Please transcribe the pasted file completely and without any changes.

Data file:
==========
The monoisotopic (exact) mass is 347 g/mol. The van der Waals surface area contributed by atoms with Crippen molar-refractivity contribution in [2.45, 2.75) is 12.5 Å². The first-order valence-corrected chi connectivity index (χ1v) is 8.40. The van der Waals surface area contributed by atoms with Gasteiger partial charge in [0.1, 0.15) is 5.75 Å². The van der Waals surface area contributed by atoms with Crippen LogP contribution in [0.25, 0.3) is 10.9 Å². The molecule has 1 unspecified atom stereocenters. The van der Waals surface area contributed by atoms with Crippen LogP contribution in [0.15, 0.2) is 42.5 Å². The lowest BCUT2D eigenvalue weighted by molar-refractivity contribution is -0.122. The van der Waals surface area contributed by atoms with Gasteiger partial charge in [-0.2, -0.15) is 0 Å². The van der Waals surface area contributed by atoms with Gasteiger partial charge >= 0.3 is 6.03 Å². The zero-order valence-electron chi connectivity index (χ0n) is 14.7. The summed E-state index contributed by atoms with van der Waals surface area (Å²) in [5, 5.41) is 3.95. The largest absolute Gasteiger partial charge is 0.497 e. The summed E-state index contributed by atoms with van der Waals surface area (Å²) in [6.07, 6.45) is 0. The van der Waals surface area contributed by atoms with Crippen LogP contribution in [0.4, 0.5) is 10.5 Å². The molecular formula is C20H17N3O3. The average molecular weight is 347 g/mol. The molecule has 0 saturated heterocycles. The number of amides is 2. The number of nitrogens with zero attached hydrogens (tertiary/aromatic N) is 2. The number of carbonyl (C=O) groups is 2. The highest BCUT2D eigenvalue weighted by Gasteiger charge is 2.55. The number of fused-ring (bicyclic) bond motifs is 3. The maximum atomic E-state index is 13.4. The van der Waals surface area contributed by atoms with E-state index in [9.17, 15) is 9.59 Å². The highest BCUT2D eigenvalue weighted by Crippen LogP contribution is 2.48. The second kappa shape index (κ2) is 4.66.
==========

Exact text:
The monoisotopic (exact) mass is 347 g/mol. The van der Waals surface area contributed by atoms with Crippen molar-refractivity contribution in [2.45, 2.75) is 12.5 Å². The first-order valence-corrected chi connectivity index (χ1v) is 8.40. The van der Waals surface area contributed by atoms with Gasteiger partial charge in [0.1, 0.15) is 5.75 Å². The van der Waals surface area contributed by atoms with Crippen LogP contribution in [0.25, 0.3) is 10.9 Å². The molecule has 1 unspecified atom stereocenters. The van der Waals surface area contributed by atoms with Crippen LogP contribution in [0.15, 0.2) is 42.5 Å². The lowest BCUT2D eigenvalue weighted by molar-refractivity contribution is -0.122. The van der Waals surface area contributed by atoms with Gasteiger partial charge in [-0.2, -0.15) is 0 Å². The van der Waals surface area contributed by atoms with Gasteiger partial charge >= 0.3 is 6.03 Å². The zero-order valence-electron chi connectivity index (χ0n) is 14.7. The summed E-state index contributed by atoms with van der Waals surface area (Å²) in [5, 5.41) is 3.95. The largest absolute Gasteiger partial charge is 0.497 e. The summed E-state index contributed by atoms with van der Waals surface area (Å²) in [6.07, 6.45) is 0. The van der Waals surface area contributed by atoms with Crippen LogP contribution in [0.4, 0.5) is 10.5 Å². The molecular formula is C20H17N3O3. The average molecular weight is 347 g/mol. The molecule has 0 saturated heterocycles. The number of amides is 2. The number of nitrogens with zero attached hydrogens (tertiary/aromatic N) is 2. The number of carbonyl (C=O) groups is 2. The highest BCUT2D eigenvalue weighted by Gasteiger charge is 2.55. The number of fused-ring (bicyclic) bond motifs is 3. The maximum atomic E-state index is 13.4. The van der Waals surface area contributed by atoms with E-state index in [9.17, 15) is 9.59 Å². The highest BCUT2D eigenvalue weighted by Crippen LogP contribution is 2.48. The second kappa shape index (κ2) is 4.66.